Quelle: www.avherald.com

nirgends wird auch nur mit einem wort rolls-royce oder boeing mit dem ecm erwähnt! die daten stammen einzig und allein von dem kommunikationssystem selbst und haben mit den triebwerken überhaupt nichts zu tun.

ob es überhaupt ecm daten gab/gibt, ist die große frage. wenn ja, so könnten diese eine viel detailiertere sicht auf den flugverlauf bieten. doch wurden diese daten seitens malaysia nie offiziell erwähnt. alles dreht sich immer nur um inmarsat...

nur um es nochmal klar zu machen: inmarsat-pings sagen nur aus, dass die kommunikationsanlage noch in funktion war, haben aber keinen dateninhalt. ecm-messages hingegen enthalten konkrete triebwerksdaten.


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Was geschah mit Flug MH370?

16.05.2014 um 08:03
@fravd
korrekt! und die anfänglichen Aussagen sprachen auch von nur ca. 4 Stunden weitere Flugzeit nach Abbruch der Komunikation - erst durch die Inmarsat "Berechnungen" hieß es nur noch 7 Stunden.....


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Was geschah mit Flug MH370?

16.05.2014 um 08:04
Zitat von fravdfravd schrieb:but good correlation with the Southern corridor, and depending on the ground speed of the aircraft it was then possible to estimate positions at 0011 UTC, at which the last complete handshake took place.
Letzter Handshake 0:11 UTC????
Ich verstehe gar nichts mehr.


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Was geschah mit Flug MH370?

16.05.2014 um 08:05
nachtrag



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Was geschah mit Flug MH370?

16.05.2014 um 08:07
@Lullaby69
???was ist den 0:11 in Malaysischer Zeit?


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Was geschah mit Flug MH370?

16.05.2014 um 08:09
@schaunischaf
@Löwensempf hatte aber laut @DearMRHazzard die UTC-Zeit der Pings oben gepostet.


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Was geschah mit Flug MH370?

16.05.2014 um 08:09
...danke, ich schau mal...


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Was geschah mit Flug MH370?

16.05.2014 um 08:10
Seite 292 14.05.2014 um 21:27


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Was geschah mit Flug MH370?

16.05.2014 um 08:12
Aber nee, das muss Ortszeit sein.


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Was geschah mit Flug MH370?

16.05.2014 um 11:34
UTC Uhrzeit Pings
16:30 00:30
16:41 00:41 00:11
16:56 00:56 00:15
17:07 01:07 00:11
18:26 02:26 01:19
18:27 02:27 00:01
18:28 02:28 00:01
19:41 03:41 01:13
20:41 04:41 01:00
21:41 05:41 01:00
22:41 06:41 01:00
00:11 08:11 01:30


0:11 UTC = 8:11 Ortszeit


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Was geschah mit Flug MH370?

16.05.2014 um 12:40
Zitat von fravdfravd schrieb:die triebwerksdaten (ecm) haben rein gar nichts mit den satelliten-pings von inmarsat zu tun!
Interessant.

Kannst Du denn erklären warum es keinen 07:41 Uhr Handshake gab und warum zwischen den 2:28 Uhr und 3:41 Uhr Handshakes 73 Minuten vergingen und nicht wie üblich 60 Minuten ?


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Was geschah mit Flug MH370?

16.05.2014 um 12:46
@DearMRHazzard
Gab es bei 1:07-2:26 auch schon 1h19min.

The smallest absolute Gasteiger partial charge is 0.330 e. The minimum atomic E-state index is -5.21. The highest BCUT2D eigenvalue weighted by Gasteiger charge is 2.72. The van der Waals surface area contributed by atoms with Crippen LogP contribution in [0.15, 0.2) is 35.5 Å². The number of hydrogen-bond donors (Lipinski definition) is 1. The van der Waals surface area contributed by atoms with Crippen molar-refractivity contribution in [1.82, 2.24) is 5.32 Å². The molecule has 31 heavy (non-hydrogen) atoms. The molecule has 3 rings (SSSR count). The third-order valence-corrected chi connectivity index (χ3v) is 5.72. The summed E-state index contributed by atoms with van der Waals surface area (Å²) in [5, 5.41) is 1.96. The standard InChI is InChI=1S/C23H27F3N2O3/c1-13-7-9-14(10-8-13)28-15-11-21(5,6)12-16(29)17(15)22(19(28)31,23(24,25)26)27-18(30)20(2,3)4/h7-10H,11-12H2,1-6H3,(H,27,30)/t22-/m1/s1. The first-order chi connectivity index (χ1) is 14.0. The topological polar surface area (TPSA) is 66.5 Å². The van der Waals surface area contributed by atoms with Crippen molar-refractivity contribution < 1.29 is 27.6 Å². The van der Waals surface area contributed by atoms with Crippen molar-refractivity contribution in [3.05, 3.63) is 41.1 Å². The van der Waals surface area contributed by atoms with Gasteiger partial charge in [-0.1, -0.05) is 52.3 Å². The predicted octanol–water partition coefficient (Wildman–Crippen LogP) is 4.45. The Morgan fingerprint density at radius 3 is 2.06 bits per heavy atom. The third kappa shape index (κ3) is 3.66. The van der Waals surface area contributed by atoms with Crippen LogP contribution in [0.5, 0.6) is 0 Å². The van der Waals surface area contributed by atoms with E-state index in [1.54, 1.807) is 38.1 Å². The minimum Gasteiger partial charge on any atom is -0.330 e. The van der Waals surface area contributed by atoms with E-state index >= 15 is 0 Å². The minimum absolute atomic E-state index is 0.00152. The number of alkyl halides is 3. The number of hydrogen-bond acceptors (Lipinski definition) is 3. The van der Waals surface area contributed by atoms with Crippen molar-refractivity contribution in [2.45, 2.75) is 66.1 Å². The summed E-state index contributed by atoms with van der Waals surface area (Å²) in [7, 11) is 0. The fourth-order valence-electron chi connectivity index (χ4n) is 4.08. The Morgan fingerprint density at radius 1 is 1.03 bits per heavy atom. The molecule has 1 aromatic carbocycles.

Und zum Schluss 1h30min.

Gabs nicht noch ein unkompletten Ping um 08:19??


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Was geschah mit Flug MH370?

16.05.2014 um 12:55
Zitat von Lullaby69Lullaby69 schrieb:Gab es bei 1:07-2:26 auch schon 1h19min.
Um 01:07 Uhr war MH370 auch noch nicht verschwunden. Interessieren tun mich die "Pings" eigentlich nur ab 02:26 Uhr respk. 02:28 Uhr.


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Was geschah mit Flug MH370?

16.05.2014 um 12:59
Warum nicht 2:27?


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Was geschah mit Flug MH370?

16.05.2014 um 13:03
Zitat von Lullaby69Lullaby69 schrieb:Warum nicht 2:27?
Ja, sorry, ich meine 02:27 Uhr. Keine Ahnung warum ich immer 02:28 Uhr meine. Hier kommt man leicht mal mit den Uhrzeiten ins Schleudern.


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Was geschah mit Flug MH370?

16.05.2014 um 13:07
@DearMRHazzard
Ne, hast ja recht. Um 2:28 gabs auch einen. 3 Stück, jede Minute. Warum?


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Was geschah mit Flug MH370?

16.05.2014 um 13:14
schade das @MarkusSukram aktuell abwesend ist. Er hat interessante und mMn wertvolle Beiträge bezüglich der Pings gepostet. Einfach in der Historie nachverfolgen


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Was geschah mit Flug MH370?

16.05.2014 um 14:06
1. Richtet sich so ein Ping eigentlich immer an "alle da draußen" oder gab es spezielle Pings für MH370, die nur dieses Flugzeug "ansprachen"?

2. Sendet MH370 zurück "Hier ist MH370" oder nur "Ping", also ist das Ping sicher einer bestimmten Maschine zuordbar?

3. Wenn die Pings nur zwischen Satellit und Empfänger/Sender ablaufen, also unabhängig vom Flugstatus sind (Triebwerke o.Ä.), verstehe ich die oben genannten Zeiten/Abstände nicht. Da ist doch keine Systematik/Routine erkennbar (ok 3mal Stundenrythmus aber auch 7mal Abweichungen).

4. Wozu werden die Ping-Daten überhaupt erhoben?

5. Mittels der Pings wurden doch die Korridore errechnet, indem man die Zeit zwischen Anfrage und Antwort gemessen hat, wusste man (wohl) wie weit die Maschine vom Satelitten entfernt war, oder?

6. Irgendwo stand was von 3-Schritt-Handshake. Wieso drei (Anfrage-Antwort) und wie kann es dann zu unvollständigen Handshakes kommen?